Oh, home projects. Don’t you just love scanning for ideas, seeing youtube how-to videos that show folks easily filming while doing projects with ease and perfection? Then going out to the home store and buying little bops and bits to follow suit and have your our ideal vision come to reality? Yeah, this isn’t really me either.
Don’t get me wrong, I like a nice house, I like sprucing it up for the holidays or company ect… but when it comes to utility projects like re-hanging a curtain rod I fall squarely into the failure category. I’m not so sure why I find hanging things (like anything, even taping kids pictures to a wall) so challenging. There is always a loose nail, un-even line (despite using a level), crooked thing going on when I’m involved. Apparently in our first house I hung everything towards my eye-level and being 5’5″ apparently that looked weird to everyone else. My husband can attest that at least 60% of the time after I hang something, all it takes is a door closing, a gentle breeze or a fly landing on it before it comes crashing down to shatter. It seems like everyone else has a trick I just don’t know. Maybe y’all can enlighten me.
So we have this open room at the top of our stairs that we use for an office/homework area. It has a little peanut of a balcony off of it with glass doors. In the summer, the heat just pours in through the glass and makes the small upstairs like a sauna (another point, no houses in Chile have air conditioning). So clearly some window coverage is really needed. When we first arrived at the house there was this metal track with medieval looking spikes that somehow fit into curtains through what I can only guess was impalement (I know, I said medieval).
The walls here are all plaster (I think that’s what it is, where there is no dry wall and any hole is basically like chipping away at a rock). I think it is because of all the earthquakes, a rock house more sound…kinda like the 3 little pigs story. Anyway, the owner had been really smart and had the whole house repainted but apparently the painters had been less smart because they never took the original curtains down when sanding/painting ect. When we showed up it was like an epic dust storm. So, those curtains took quick exits to the trash. Just in taking those allergy laden fabrics down, half of the metal rod came out of the wall. I swear it wasn’t my fault of being impatient. After several months of seeing how long the old rod would last, I went out, bought a new rod, piece mailed together some fabric for new curtains, and was ready to fix ‘er up. Sounds pretty simple right?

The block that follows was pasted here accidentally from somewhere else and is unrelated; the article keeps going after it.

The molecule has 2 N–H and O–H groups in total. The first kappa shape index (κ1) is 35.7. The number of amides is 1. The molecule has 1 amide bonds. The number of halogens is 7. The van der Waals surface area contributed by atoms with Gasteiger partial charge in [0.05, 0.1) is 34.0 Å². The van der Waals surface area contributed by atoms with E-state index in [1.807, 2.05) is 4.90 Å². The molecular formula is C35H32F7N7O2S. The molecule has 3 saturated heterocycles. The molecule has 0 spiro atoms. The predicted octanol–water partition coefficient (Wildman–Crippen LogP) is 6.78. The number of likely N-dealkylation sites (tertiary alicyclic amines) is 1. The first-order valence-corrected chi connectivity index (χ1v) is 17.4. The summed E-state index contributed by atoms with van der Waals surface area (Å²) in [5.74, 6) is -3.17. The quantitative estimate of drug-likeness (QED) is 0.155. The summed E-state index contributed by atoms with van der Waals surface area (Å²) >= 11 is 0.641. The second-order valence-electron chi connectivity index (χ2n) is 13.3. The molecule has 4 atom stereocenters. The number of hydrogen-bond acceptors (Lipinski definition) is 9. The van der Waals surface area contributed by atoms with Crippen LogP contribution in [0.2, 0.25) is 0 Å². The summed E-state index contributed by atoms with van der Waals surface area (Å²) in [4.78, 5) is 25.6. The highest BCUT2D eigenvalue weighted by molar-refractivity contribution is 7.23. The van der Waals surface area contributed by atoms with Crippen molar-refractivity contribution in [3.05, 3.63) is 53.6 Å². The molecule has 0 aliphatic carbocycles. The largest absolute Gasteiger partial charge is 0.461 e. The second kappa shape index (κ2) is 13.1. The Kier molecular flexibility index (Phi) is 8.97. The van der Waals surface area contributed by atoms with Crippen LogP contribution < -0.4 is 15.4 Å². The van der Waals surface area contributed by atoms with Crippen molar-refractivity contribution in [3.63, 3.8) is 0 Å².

Ok, So I drilled some holes, hammered in some anchors and tried to get in my screws. All the anchors bent, screws only went in half way…I ended up hammering more holes, tried more, screwed in fresh screws as I kept dropping them standing on a chair to reach the dang holes…yada yada yada. So here is what 30+minutes of hammering, screwing and cursing looks like (yes, it was all for just one side).
Not exactly pinterest worthy huh…Do you like how the original hole (below) is still visible? Sort of a preservationist approach don’t ya think? The top holes add more depth as well I think…
Then I moved on to the other side. Here I was forced to stay in the vicinity of the same height from the other side, but even with valiant efforts, levels and the right tools, unfortunately, I found more of the same…anchors all bent, screws didn’t like the wall, the wall did like me…pity pity pity, curse curse curse, sob. Trying to screw on the rod holder left a nice circle mark around the forlorn holes. Almost a ying-yang kinda thing…. I think that’s when I stopped for break as my kids were yelling at me (rightfully so) to not stand on a swivel chair with a hammer in my hands…
After attempting multiple times, another hour or so (and finding a crap load of glue and caulk), I finally got to this point.
If you look closely you can see the original 3rd set of middle holes which (appropriately) when used, even out the weight of the curtain and rod so it doesn’t crash on you when used…yeah, I skipped that part…the wall was not happy with me and I wasn’t about to break into it more. There is also a nice list up to the right as clearly the rod is not level (but we can blame it on a bad camera shot).
So there’s my project, multiple hours, still shoddy, barely functional. Its been up now without falling for ~2 weeks. 2 weeks is generally a good measure for success for me, if I can stick with something that long, or something holds together for that long, I think I have reached some version of success (set the bar low folks…). The only problem is that now I’m pretty scared to touch the curtains or attempt to pull them closed to block the heat… I’m about 75% certain they will fall on my head. At least I won’t be impaled by sharp hooks this time but it’s still not a good idea…
Not sure I have another good lesson for success after this one, except call a repair person who hopefully has more experience drilling into earthquake resistant walls than me.